On June 1st 1969, John Lennon and The Plastic Ono Band recorded the ever-relevant ‘Give Peace A Chance’ during their ‘bed-in’ at the Hotel La Reine in Montreal, Canada, which became an anti-war anthem throughout the 1970s and across America—a message which, sadly, feels more appropriate today than it did when the song was released 51 years ago.
The first week-long ‘bed-in’ took place in the presidential suite at the Amsterdam Hilton Hotel on March 25th of the same year, an idea that derived from the couple’s knowledge that, following their wedding in Gibraltar a few days previously, the newlyweds would be stalked by the press during their honeymoon regardless of the location. Instead, they decided to use that media attention for good.
With that in mind, Lennon and Ono came up with the idea to involve the media in their post-wedding celebrations and change the narrative of the story to something bigger than themselves.
From 9am to 9pm for every day from 25th-31st March, the world’s press would gather in a hotel suite to see Lennon and Ono dressed in pyjamas and talking about how we can achieve peace. The couple sent out a card that read: “Come to John and Yoko’s honeymoon: a bed-in, Amsterdam Hotel”. Lennon was quoted as saying in The Beatles Anthology that the media thought they were going to “make love in public,” based on the fact that the art for their 1968 album Two Virgins featured the couple naked, but in fact, they famously wore pyjamas.
Lennon professed: “We knew whatever we did was going to be in the papers. We decided to utilise the space we would occupy anyway, by getting married, with a commercial for peace,” before adding: “We would sell our product, which we call ‘peace.’ And to sell a product you need a gimmick, and the gimmick we thought was ‘bed.’ And we thought ‘bed’ because bed was the easiest way of doing it because we’re lazy.”
Following the success of the first ‘bed-in’, the power couple would go on to recreate the message of their Amsterdam stay but this time in North America. Their second stand was initially proposed for a New York venue. However, Lennon was refused entry back into the US over a controversial cannabis conviction. Undeterred, the couple changed their plan on the fly and headed up to the protest to Montreal with the Hotel La Reine playing host.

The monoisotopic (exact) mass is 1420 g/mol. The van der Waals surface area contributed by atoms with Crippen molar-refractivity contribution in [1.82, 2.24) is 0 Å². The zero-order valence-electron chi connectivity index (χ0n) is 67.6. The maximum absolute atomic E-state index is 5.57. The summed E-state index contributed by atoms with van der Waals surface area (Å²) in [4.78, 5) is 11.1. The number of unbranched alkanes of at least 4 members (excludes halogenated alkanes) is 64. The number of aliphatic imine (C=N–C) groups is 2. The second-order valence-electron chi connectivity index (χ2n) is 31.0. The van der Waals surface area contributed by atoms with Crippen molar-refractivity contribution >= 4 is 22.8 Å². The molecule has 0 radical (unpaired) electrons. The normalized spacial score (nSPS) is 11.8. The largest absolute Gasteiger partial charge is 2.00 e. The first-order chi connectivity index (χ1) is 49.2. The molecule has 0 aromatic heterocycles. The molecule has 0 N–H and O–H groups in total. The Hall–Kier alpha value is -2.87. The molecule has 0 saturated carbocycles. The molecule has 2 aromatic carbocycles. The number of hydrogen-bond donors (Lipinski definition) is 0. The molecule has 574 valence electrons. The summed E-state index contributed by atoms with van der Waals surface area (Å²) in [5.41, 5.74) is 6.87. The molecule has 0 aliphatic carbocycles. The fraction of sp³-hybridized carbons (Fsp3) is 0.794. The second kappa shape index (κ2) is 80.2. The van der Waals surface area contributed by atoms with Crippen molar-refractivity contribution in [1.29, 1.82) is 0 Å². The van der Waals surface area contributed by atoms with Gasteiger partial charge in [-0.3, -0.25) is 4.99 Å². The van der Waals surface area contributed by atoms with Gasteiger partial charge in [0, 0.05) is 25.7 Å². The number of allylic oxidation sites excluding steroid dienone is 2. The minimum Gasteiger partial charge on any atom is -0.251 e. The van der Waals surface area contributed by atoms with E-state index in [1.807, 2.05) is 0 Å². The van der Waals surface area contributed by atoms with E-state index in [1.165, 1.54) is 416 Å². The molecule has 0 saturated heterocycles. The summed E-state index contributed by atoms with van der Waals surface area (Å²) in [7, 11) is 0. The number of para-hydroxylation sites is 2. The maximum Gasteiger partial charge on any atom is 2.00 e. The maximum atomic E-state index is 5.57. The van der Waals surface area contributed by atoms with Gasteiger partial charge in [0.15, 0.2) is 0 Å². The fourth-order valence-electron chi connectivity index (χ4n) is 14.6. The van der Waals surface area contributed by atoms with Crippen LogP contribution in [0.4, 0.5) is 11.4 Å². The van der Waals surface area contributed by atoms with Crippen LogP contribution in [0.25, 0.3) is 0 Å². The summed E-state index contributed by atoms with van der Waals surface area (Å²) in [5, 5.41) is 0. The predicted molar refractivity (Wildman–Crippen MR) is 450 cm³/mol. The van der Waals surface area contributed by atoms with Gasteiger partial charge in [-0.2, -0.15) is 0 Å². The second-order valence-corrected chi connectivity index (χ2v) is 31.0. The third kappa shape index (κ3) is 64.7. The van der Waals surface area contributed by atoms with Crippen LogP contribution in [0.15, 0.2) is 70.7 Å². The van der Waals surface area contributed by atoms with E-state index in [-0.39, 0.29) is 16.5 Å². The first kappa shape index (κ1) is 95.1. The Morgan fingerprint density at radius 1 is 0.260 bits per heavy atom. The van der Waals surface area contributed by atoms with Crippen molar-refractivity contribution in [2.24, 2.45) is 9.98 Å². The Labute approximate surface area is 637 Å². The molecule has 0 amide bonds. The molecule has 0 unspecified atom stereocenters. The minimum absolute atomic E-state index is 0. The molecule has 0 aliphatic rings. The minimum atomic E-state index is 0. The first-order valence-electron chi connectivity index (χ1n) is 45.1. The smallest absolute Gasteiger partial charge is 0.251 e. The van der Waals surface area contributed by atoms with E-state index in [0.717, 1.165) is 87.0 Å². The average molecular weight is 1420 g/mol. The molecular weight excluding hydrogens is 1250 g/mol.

On 1 June 1969, in Room 1742 at the La Reine, André Perry, owner of a local recording studio in Montreal, arrived and used a simple setup of four microphones and a four-track tape recorder he brought with him for the ensemble cast to record the perennial ‘Give Peace A Chance’.
There were a large cast of journalists and celebrities in attendance which included Timothy Leary, Rabbi Abraham Feinberg, Joseph Schwartz, Rosemary Woodruff Leary, Petula Clark, Dick Gregory, Allen Ginsberg, Roger Scott, Murray the K and Derek Taylor, several of these names are included in the song’s lyrics.
The track would quickly evoke the desired effect that Lennon and Ono dreamt it would do, becoming the anthem of the anti-Vietnam-war and counterculture movements from the disillusioned youth of America during the proceeding few years.
‘Give Peace A Chance’ went on to take on a life of its own as the couple had envisaged when it was created in that now-legendary Canadian hotel room. Only a few months following it being recorded, the song would be sung in unison by half a million demonstrators in Washington, D.C. on Vietnam Moratorium Day, on 15 November 1969. Pete Seeger lead the chorus of disillusioned demonstrators who interspersed phrases like, “Are you listening, Nixon?” and “Are you listening, Agnew?”, between the choruses of protesters singing, “All we are saying … is give peace a chance”.
Some years later for as part of a MoMO retrospective on her career, Ono reflected: “John and I thought after Bed-In, ‘The war is going to end.’ How naïve we were, you know? But the thing is, things take time. I think it’s going to happen. I mean, that I think we’re going to have a peaceful world. But it’s just taking a little bit more time than we thought then.”
Listen to the poignant anti-war anthem below, which message is one that we all need to get behind some 51-years after ‘Give Peace A Chance’ was originally recorded.